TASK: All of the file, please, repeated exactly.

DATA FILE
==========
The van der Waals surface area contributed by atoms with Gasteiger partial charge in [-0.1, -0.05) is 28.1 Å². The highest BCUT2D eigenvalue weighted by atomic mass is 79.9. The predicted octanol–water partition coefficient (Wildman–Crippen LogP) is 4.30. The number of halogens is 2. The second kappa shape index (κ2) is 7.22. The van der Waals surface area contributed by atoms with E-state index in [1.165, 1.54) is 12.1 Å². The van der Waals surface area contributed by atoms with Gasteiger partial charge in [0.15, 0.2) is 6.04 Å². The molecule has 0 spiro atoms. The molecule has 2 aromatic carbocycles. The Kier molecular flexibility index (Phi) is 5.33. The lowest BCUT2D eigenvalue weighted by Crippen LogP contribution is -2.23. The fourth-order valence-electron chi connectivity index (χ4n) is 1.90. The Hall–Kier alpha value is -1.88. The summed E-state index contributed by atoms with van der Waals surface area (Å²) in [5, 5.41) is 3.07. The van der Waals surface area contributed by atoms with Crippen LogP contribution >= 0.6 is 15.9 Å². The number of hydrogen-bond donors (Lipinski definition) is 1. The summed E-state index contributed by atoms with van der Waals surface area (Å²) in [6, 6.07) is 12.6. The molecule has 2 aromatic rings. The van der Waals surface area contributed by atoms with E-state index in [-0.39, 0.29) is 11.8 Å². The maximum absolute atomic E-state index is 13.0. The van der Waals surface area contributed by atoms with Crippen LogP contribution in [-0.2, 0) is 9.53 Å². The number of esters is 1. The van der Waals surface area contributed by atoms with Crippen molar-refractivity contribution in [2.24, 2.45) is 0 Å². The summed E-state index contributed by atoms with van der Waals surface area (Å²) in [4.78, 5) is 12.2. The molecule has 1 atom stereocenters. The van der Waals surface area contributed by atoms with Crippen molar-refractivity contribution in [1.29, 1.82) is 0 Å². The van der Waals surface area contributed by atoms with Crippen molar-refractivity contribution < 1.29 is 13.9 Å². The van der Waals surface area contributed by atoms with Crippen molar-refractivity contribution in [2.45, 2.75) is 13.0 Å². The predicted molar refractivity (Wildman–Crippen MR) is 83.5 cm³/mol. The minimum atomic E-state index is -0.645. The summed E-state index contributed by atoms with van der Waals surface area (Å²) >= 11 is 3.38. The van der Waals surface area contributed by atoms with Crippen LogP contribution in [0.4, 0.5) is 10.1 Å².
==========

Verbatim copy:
The van der Waals surface area contributed by atoms with Gasteiger partial charge in [-0.1, -0.05) is 28.1 Å². The highest BCUT2D eigenvalue weighted by atomic mass is 79.9. The predicted octanol–water partition coefficient (Wildman–Crippen LogP) is 4.30. The number of halogens is 2. The second kappa shape index (κ2) is 7.22. The van der Waals surface area contributed by atoms with E-state index in [1.165, 1.54) is 12.1 Å². The van der Waals surface area contributed by atoms with Gasteiger partial charge in [0.15, 0.2) is 6.04 Å². The molecule has 0 spiro atoms. The molecule has 2 aromatic carbocycles. The Kier molecular flexibility index (Phi) is 5.33. The lowest BCUT2D eigenvalue weighted by Crippen LogP contribution is -2.23. The fourth-order valence-electron chi connectivity index (χ4n) is 1.90. The Hall–Kier alpha value is -1.88. The summed E-state index contributed by atoms with van der Waals surface area (Å²) in [5, 5.41) is 3.07. The van der Waals surface area contributed by atoms with Crippen LogP contribution >= 0.6 is 15.9 Å². The number of hydrogen-bond donors (Lipinski definition) is 1. The summed E-state index contributed by atoms with van der Waals surface area (Å²) in [6, 6.07) is 12.6. The molecule has 2 aromatic rings. The van der Waals surface area contributed by atoms with E-state index in [-0.39, 0.29) is 11.8 Å². The maximum absolute atomic E-state index is 13.0. The van der Waals surface area contributed by atoms with Crippen LogP contribution in [-0.2, 0) is 9.53 Å². The number of esters is 1. The van der Waals surface area contributed by atoms with Crippen molar-refractivity contribution in [2.24, 2.45) is 0 Å². The summed E-state index contributed by atoms with van der Waals surface area (Å²) in [4.78, 5) is 12.2. The molecule has 1 atom stereocenters. The van der Waals surface area contributed by atoms with Crippen molar-refractivity contribution in [1.29, 1.82) is 0 Å². The van der Waals surface area contributed by atoms with Crippen molar-refractivity contribution < 1.29 is 13.9 Å². The van der Waals surface area contributed by atoms with Crippen molar-refractivity contribution in [2.45, 2.75) is 13.0 Å². The predicted molar refractivity (Wildman–Crippen MR) is 83.5 cm³/mol. The minimum atomic E-state index is -0.645. The summed E-state index contributed by atoms with van der Waals surface area (Å²) >= 11 is 3.38. The van der Waals surface area contributed by atoms with Crippen LogP contribution in [0.4, 0.5) is 10.1 Å².